Found in a Vintage Purse: The Mystery Letter

One of my favorite things is finding hidden gems in purses, pockets, and cubbies of things I bring home. I find some very strange and interesting items and decided to start a new blog series documenting them to share with you!

Today I was looking through a box of pocketbooks for Autumn and pulled out one I’d forgotten about having. Cool! It’s like shopping in the luxury of my own home and not spending anything else to boot!


The little envelope is from the Elizabethton Floral Company in Elizabethton, Tennessee, formerly located at 424-426 Elk Avenue. It has aged tape over the addressee, but it either says “Bride” or “Prude”. I’m going to bank on Bride, but I’d like to think someone was so bold as to send flowers addressed to someone as “Prude”!


Inside was a tightly folded piece of generic notebook paper with a handwritten letter in pencil. The writing is cursive and looks masculine. Unfortunately the paper is quite brittle and the pencil is starting to fade.


Here is the transcript, all spelling and punctuation is as it appears on the original:

Dear Nell,

     Maybe you think I have done a lot of things that isn’t right for a Christian.. and I know I have my self. I’ve been thinking about speaking to you for sometime, and mentioned it to Jean but, I couldn’t pick up enough courage until Sunday night.

     Forget all that has been done and said if “Possible” I’m sure I can – and forgive to. And if I’ve said a lot of things. I’m sorry maybe I was mad when I said them. Just forget it all, because I have. We can be friends again that is if you care to. I feel so glad to know you aren’t mad at me. Please I’ll try to be nicer to you if you wish to be friends.


That’s it.
It just ends like that. Yours.


I need to know! Did you send this with flowers or tuck it in an envelope from a keepsake drawer. Did you make up? Who is Jean? WHO is Nell?

I may be able to shed light on one of those questions.
Last year, I purchased a large lot of goodies from an auction in Elizabethon and the name Nell is one I have found throughout several boxes. I know nothing of the person herself, just artifacts that I believe to be associated directly with her. Although I do not recall purchasing a purse at that sale, it’s possible. It’s just as possible I picked it up elsewhere in the area.  Of course, as I make my way through them, I’ll share if I find out more.

A Guide: Date Naming Your Items

A little note from me to you.

I get asked often, both online and by those around me things like “What’s the difference between retro and vintage?” and “Is this really an antique?” The vernacular in my world can be really confusing to outsiders (I say that lovingly). Especially when you are bombarded at the mall with signs in stores and online that advertise MOD, vintage, retro clothes with only a narrow few followed by the word style. In order to clarify some of that for you I’m going to give you a quick and dirty guide to the terminology.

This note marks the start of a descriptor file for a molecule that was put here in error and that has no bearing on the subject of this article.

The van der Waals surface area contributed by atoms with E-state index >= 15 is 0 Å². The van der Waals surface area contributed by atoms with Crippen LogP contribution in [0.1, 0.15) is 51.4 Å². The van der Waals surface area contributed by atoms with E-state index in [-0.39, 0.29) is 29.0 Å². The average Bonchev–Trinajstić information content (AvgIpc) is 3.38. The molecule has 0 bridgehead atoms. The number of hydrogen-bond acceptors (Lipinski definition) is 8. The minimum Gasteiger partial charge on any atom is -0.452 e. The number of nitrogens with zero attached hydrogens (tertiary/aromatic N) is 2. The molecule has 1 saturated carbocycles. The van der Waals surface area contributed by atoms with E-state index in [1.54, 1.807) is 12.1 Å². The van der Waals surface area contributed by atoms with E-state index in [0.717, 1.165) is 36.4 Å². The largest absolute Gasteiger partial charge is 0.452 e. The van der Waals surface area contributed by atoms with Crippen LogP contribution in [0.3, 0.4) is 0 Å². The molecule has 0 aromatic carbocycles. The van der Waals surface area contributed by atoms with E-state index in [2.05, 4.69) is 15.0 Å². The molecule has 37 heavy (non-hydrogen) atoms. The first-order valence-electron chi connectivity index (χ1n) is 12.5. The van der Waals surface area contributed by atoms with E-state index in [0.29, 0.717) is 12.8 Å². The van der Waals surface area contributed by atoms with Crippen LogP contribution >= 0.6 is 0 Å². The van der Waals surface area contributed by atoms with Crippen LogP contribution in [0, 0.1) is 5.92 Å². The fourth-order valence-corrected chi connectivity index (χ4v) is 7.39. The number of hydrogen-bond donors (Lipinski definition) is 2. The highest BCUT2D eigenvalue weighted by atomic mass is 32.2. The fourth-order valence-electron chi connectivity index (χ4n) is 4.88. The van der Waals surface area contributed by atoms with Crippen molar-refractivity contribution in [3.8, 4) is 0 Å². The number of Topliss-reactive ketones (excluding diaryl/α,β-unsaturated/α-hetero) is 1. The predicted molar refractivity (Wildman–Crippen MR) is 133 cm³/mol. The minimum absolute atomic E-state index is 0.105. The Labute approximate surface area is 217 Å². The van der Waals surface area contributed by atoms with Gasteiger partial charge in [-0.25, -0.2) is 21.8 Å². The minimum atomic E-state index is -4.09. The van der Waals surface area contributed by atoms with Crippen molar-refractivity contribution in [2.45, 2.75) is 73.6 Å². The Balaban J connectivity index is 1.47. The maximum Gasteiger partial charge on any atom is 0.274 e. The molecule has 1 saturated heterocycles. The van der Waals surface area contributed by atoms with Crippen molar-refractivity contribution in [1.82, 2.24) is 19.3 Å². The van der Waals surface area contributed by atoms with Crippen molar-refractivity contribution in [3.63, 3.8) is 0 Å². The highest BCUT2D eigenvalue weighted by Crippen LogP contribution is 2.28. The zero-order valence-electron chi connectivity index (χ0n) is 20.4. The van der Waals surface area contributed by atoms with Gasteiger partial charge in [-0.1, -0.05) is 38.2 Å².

We’ll start with the basics.

Antique: Generally used to describe an item of 80-100 years or older. Associated with a certain quality standard.

Vintage: To be used for items 20 years old or older.

Retro: Any item assuming distinct characteristics of a true vintage item.

A little more complex. These are the two I see most commonly misused.

Midcentury/ Midcentury Modern: Exactly as it sounds. Items, typically not in reference to clothing, from the mid 20th century. With a certain group of characteristics that span from 1950 to the mid 60s.  At this time, all items that are Midcentury are vintage.

Mod: This is a style. Typically associated with bold, geometric shapes and/or colour-blocking.  Most recognizable as 1960s pop culture fashion, but an acceptable term for currently produced items with these characteristics.

Finally, where people seem to get so very confused is modern manufactured clothing and items.  This is where -style and -like come into play most often. 

Vintage-style/Antique-style: If an item is new, but resembles, with or without intent of mimicking, an item from a previous era. This could be used as well with specific eras, fashion eras, or influential groups. For example “1940s style” , “Edwardian-style”, or “Flapper-style”.

An item can be both Retro AND Vintage at the same time: In the 1970s, there was a resurgence in 1940s style clothing. The 1980s was host to 1950s inspired fashions. (See what goes around does come around!) Today items like these are both retro; because it took inspiration from a previous era, and vintage; because they are greater than 20 years old.

Modern Vintage: This is a newer term that many vintage loving ladies (and I’m sure some gents) may be familiar with. For those of us that are handy with a needle and thread and put it to use on a vintage pattern with authentic fabric for the period  in question, these new creations are vintage with the exception of the time of their assembly. It goes the same for jewelry and other accessories. You have a stash of bakelite from the 30s-50s, they’re all blanks, and you create a brooch using only vintage findings. This is vintage bakelite, but a new creation. This term is arguably the most controversial of those listed, and understandably.

Do you have a term you would like explained or defined?
Did this clear up any confusion for you? Create a new question?

As always, I’d love your comments and feedback!